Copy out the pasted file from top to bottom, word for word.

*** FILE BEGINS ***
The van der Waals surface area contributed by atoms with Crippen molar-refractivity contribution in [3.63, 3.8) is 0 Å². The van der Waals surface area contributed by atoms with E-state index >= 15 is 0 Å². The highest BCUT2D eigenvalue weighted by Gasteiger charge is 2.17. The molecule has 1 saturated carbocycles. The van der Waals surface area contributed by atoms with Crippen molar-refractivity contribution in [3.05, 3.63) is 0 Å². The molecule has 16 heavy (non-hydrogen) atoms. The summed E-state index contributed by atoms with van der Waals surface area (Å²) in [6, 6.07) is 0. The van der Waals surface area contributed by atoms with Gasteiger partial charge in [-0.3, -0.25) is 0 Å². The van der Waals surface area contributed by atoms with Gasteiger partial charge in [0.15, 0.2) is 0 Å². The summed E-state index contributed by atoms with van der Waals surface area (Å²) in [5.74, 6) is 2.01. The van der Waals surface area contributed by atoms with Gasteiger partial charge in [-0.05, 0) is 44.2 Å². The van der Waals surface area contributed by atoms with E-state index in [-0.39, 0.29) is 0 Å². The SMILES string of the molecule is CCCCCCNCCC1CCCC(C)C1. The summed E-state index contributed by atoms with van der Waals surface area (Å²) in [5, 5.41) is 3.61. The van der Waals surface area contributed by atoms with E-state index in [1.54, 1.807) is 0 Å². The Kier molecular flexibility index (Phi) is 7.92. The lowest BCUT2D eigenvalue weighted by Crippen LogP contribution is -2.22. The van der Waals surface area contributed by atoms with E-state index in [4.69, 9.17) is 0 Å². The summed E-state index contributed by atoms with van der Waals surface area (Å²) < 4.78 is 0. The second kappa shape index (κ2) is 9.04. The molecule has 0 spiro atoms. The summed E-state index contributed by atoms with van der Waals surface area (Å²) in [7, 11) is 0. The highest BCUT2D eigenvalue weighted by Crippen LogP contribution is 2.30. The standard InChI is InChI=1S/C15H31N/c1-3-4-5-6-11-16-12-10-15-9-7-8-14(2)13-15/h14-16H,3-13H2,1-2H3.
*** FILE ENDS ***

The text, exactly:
The van der Waals surface area contributed by atoms with Crippen molar-refractivity contribution in [3.63, 3.8) is 0 Å². The van der Waals surface area contributed by atoms with E-state index >= 15 is 0 Å². The highest BCUT2D eigenvalue weighted by Gasteiger charge is 2.17. The molecule has 1 saturated carbocycles. The van der Waals surface area contributed by atoms with Crippen molar-refractivity contribution in [3.05, 3.63) is 0 Å². The molecule has 16 heavy (non-hydrogen) atoms. The summed E-state index contributed by atoms with van der Waals surface area (Å²) in [6, 6.07) is 0. The van der Waals surface area contributed by atoms with Gasteiger partial charge in [-0.3, -0.25) is 0 Å². The van der Waals surface area contributed by atoms with Gasteiger partial charge in [0.15, 0.2) is 0 Å². The summed E-state index contributed by atoms with van der Waals surface area (Å²) in [5.74, 6) is 2.01. The van der Waals surface area contributed by atoms with Gasteiger partial charge in [-0.05, 0) is 44.2 Å². The van der Waals surface area contributed by atoms with E-state index in [-0.39, 0.29) is 0 Å². The SMILES string of the molecule is CCCCCCNCCC1CCCC(C)C1. The summed E-state index contributed by atoms with van der Waals surface area (Å²) in [5, 5.41) is 3.61. The van der Waals surface area contributed by atoms with E-state index in [1.54, 1.807) is 0 Å². The Kier molecular flexibility index (Phi) is 7.92. The lowest BCUT2D eigenvalue weighted by Crippen LogP contribution is -2.22. The van der Waals surface area contributed by atoms with E-state index in [4.69, 9.17) is 0 Å². The summed E-state index contributed by atoms with van der Waals surface area (Å²) < 4.78 is 0. The second kappa shape index (κ2) is 9.04. The molecule has 0 spiro atoms. The summed E-state index contributed by atoms with van der Waals surface area (Å²) in [7, 11) is 0. The highest BCUT2D eigenvalue weighted by Crippen LogP contribution is 2.30. The standard InChI is InChI=1S/C15H31N/c1-3-4-5-6-11-16-12-10-15-9-7-8-14(2)13-15/h14-16H,3-13H2,1-2H3.